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  • Client case study: Financial advice at a crucial turning point

    Financial advice can benefit a wide range of people at different points in their life. Whether that’s younger clients accumulating wealth or those in later life planning for things like long-term care or passing on their wealth tax efficiently.

    Last Updated: 21 June 2023

    Financial advice can benefit a wide range of people at different points in their life. Whether that’s younger clients accumulating wealth or those in later life planning for things like long-term care or passing on their wealth tax efficiently.

    Sometimes the trigger for clients to get professional advice is simply to check in and stay on track to meet their financial goals. But for some clients, advice is needed at a time of change.

    Mrs Vallis came to me following the death of her partner. It’s fair to say that most couples pool their resources one way or another and plan their finances together. And this is something we as advisers encourage.

    But it also means that if a partner passes away, it can feel like the survivor is left with a heavy burden and often a degree of uncertainty.

    Here’s how I helped Mrs Vallis make some important decisions and sure up her financial position for the future.

    Is financial advice for you?

    If you find similarities to your own situation in this case study, there are still likely to be some differences. These differences, however small they may seem, could mean you’d need to make different decisions. Please don’t use this case study alone to make personal decisions. Always seek financial advice if you’re unsure.

    Find out more

    Property

    Mrs Vallis co-owned her house with her late partner. But he left his share of the house to his sons. In order to buy out that share, Mrs Vallis needed to release over £200,000 from her assets.

    As an experienced client with HL and having taken advice before, Mrs Vallis knew it wasn’t a simple case of selling up and cashing in. There were some tax implications of withdrawing such a large sum. Not to mention the knock-on effect that could have had on the rest of her retirement plans.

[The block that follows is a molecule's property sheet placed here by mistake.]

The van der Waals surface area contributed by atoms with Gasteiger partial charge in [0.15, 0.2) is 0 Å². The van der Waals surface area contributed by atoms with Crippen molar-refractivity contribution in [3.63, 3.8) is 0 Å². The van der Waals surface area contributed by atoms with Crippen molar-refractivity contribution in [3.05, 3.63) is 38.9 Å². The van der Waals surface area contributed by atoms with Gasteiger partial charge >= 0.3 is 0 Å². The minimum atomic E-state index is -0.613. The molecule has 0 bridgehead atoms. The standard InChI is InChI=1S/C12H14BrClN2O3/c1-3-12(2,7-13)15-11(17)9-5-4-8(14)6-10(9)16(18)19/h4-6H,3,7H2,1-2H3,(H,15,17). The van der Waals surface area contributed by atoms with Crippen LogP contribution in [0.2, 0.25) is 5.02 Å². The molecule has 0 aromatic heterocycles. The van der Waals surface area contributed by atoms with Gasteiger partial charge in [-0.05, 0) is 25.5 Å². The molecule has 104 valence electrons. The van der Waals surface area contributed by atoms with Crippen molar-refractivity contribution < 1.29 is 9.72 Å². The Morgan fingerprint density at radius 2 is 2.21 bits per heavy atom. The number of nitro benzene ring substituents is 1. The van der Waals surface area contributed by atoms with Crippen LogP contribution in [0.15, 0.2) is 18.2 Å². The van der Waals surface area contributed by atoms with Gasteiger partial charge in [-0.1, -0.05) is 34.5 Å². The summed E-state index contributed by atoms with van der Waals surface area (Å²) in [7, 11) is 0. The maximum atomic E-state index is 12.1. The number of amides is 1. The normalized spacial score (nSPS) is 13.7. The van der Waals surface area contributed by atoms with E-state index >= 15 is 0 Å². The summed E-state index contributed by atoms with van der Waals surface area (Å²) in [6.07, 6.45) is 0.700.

There were a number of sources to raise the funds from including ISAs, pensions and a Fund and Share Account.

    I explained that it’s best for her to leave her ISAs alone as these will allow her to draw an income tax efficiently.

    Instead, we looked to her Fund and Share Account and her pension to raise the funds needed. We had to be tactical about withdrawing funds from the Fund and Share Account due to the capital gains tax (CGT) implications. With tax year end fast approaching, timing was everything. Mrs Vallis had depleted her CGT allowances for the 22/23 tax year so we waited to release some of the capital when the 23/24 allowances came into effect despite the new allowances being lower.

    For the remainder of the funds needed, we turned to the tax free cash available to withdraw from her pension. The main consideration here was whether this would have a knock-on effect on the long-term income needed from that pension.

    You can usually take up to 25% of your pension tax free. You can do this in one big chunk or in several smaller ones. But either way, you should always consider the fact that money is no longer invested and therefore not growing or generating dividends for income. In Mrs Vallis’ case, we looked at her retirement income requirements, did the sums and established she could release some cash and still live comfortably on the remaining pension.

    You can usually take up to 25% of your pension tax free. You can do this in one big chunk or in several smaller ones.

    Other pension considerations

    When I first spoke to Mrs Vallis, she was unsure whether she would be able to take on her late partner’s defined benefit income. When a couple aren’t married, getting access to this can be difficult.

    This caused some uncertainty for Mrs Vallis and she wanted some reassurance that she could live comfortably for the rest of her retirement with or without the defined benefit pension income.

    As I had already looked at her portfolio including her pension, I was able to confirm that she could still live the retirement she wanted. We needed to do some consolidation, some transfers and other tweaks, to make this happen.

    She also had a teachers pension and the state pension to prop up her position.

    I’m happy to say that since we first met, Mrs Vallis has been granted her dependents pension and is now in an even stronger financial position.

    Beyond the pounds and pence

    After taking advice, Mrs Vallis came away with added confidence that she had made sound decisions and that her financial plans were strong.

    Knowing she has financial resilience has also given her options. Crucially, as an active member of her community, she’s able to stay in the house and area she loves. She’s also able to continue her work as an exam invigilator and looks forward to doing some travelling.

    As an adviser, it’s nice to know that by working with Mrs Vallis, we’ve managed to take the weight off her shoulders. That is and always will be the most important outcome of the work I do with my clients.

    Could our advisers help you?

    If you’re unsure about your financial future or whether you’ve got the right financial strategy in place, our advisers can help. Like Clive helped Mrs Vallis, any of our advisers can assist you in making complicated decisions and give you confidence you’re on the right path.

    View our full range of advice services

    Book a call with our advisory helpdesk to find out more about how advice could help. They don’t provide personalised advice but they’ll help you decide if advice is right for you and explain the charges involved.

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